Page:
Italian Dual Citizenship

The Italian law requires that your Italy-born Ancestor did not become a naturalized US citizen (or citizen of any foreign country where he or she migrated to) before the birth of his or her son or daughter here in the US. Moreover, under the principle of “jure sanguinis”, i.e. continuity of blood, you, as the applicant, have to demonstrate that the descendants of the Italy-born Ancestor did not renounce their rights to Italian citizenship.

A person with dual citizenship is a citizen of two countries at the same time. While the United States allows dual citizenship without necessarily promoting it, not all countries do. Fortunately, Italy, along with Australia, Canada, UK, Ireland and a few others allow dual nationality without any restrictions. 

There are several ways to obtain dual citizenship with Italy: 

Also this year the Sons of Italy Foundation's National Education and Leadership Awards Gala will be featuring an online Silent Auction.

You have a few days left to bid on some amazing items, including a weekend gateway at the Gaylord (National Harbor), collector's items, great seats at sporting events and our Italian Dual Citizenship Support Package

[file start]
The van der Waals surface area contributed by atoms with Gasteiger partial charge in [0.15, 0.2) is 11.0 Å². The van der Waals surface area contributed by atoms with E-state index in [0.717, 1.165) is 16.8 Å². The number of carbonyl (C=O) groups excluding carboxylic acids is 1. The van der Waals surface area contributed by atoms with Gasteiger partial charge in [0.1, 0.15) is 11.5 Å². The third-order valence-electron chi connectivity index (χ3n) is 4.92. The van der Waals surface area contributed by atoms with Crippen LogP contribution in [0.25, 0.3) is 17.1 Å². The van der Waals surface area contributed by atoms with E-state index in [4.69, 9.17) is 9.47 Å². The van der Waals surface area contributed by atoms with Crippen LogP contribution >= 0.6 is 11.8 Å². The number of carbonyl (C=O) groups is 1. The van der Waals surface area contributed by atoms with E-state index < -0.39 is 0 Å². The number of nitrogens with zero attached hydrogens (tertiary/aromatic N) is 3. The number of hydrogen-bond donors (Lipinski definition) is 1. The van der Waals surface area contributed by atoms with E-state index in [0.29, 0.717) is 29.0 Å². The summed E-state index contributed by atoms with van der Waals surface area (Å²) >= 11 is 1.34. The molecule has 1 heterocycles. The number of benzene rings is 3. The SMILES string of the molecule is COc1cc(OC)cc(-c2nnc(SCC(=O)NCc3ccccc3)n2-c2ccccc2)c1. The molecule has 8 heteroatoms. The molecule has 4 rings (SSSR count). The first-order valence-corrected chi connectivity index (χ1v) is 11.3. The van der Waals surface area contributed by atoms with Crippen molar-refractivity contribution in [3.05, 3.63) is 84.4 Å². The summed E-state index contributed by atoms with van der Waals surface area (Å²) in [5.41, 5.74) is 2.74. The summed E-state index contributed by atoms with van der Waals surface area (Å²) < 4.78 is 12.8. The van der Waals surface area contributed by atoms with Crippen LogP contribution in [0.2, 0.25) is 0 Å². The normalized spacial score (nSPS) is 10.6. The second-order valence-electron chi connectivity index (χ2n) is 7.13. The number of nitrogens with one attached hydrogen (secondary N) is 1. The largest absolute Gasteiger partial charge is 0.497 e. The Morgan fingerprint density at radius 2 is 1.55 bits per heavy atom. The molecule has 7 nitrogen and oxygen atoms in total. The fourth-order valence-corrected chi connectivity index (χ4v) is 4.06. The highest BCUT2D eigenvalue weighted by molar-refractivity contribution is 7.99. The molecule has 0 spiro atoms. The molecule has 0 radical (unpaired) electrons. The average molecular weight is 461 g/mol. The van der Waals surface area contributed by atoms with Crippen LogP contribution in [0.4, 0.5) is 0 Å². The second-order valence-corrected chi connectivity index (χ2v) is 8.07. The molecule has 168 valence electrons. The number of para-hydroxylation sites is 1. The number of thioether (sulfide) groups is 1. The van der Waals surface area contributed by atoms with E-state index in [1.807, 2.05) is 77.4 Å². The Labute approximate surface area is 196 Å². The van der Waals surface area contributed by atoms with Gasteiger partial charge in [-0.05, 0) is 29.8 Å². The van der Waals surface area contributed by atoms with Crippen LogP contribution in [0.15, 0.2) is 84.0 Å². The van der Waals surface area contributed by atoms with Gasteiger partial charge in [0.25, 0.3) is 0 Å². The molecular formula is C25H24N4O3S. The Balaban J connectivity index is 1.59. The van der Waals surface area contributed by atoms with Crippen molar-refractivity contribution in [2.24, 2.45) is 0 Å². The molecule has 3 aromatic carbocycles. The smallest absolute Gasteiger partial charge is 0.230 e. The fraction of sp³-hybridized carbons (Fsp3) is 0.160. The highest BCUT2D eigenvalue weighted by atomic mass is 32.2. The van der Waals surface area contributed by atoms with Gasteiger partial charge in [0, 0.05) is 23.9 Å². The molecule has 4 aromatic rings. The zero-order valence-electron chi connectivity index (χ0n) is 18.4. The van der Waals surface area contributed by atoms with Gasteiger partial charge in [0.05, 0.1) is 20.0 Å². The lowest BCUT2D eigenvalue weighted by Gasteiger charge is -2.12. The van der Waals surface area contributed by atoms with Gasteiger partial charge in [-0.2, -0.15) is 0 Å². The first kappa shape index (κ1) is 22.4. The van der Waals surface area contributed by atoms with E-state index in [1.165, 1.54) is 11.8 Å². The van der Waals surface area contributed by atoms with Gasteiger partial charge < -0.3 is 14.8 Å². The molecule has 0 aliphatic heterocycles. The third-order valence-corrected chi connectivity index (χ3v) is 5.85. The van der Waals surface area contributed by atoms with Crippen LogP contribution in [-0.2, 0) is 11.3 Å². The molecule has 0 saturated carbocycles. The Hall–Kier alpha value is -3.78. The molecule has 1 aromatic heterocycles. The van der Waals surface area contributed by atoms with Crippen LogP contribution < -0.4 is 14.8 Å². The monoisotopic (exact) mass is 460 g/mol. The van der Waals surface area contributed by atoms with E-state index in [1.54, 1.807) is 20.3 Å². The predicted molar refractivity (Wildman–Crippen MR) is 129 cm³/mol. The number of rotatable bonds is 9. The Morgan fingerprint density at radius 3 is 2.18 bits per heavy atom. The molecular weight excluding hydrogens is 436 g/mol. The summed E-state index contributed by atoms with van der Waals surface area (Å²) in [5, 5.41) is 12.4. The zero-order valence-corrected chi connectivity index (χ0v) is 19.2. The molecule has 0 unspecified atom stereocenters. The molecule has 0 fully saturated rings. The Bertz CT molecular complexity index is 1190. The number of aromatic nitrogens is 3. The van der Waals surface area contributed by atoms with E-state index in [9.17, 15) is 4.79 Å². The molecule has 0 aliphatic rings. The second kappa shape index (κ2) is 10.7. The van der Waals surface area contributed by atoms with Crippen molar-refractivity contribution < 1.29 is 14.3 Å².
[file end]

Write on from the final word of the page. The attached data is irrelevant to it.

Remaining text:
Today, more and more applicants for Italian Dual Citizenship are faced with the decision to apply in their country of residence, United States, Canada, Australia, Brazil, etc. or to apply in Italy.

My Italian Heritage always played an important role in my life from the way I was brought up to the way I valued family in my life. I wanted to apply for my Italian Dual Citizenship to solidify those feelings and allow me to live, study and work in Italy and other EU countries without the need of a Visa. 

An important decision for a family to make when seeking Italian Citizenship via jure sanguinis (citizenship by blood) is the organizing and sequencing of the process.  

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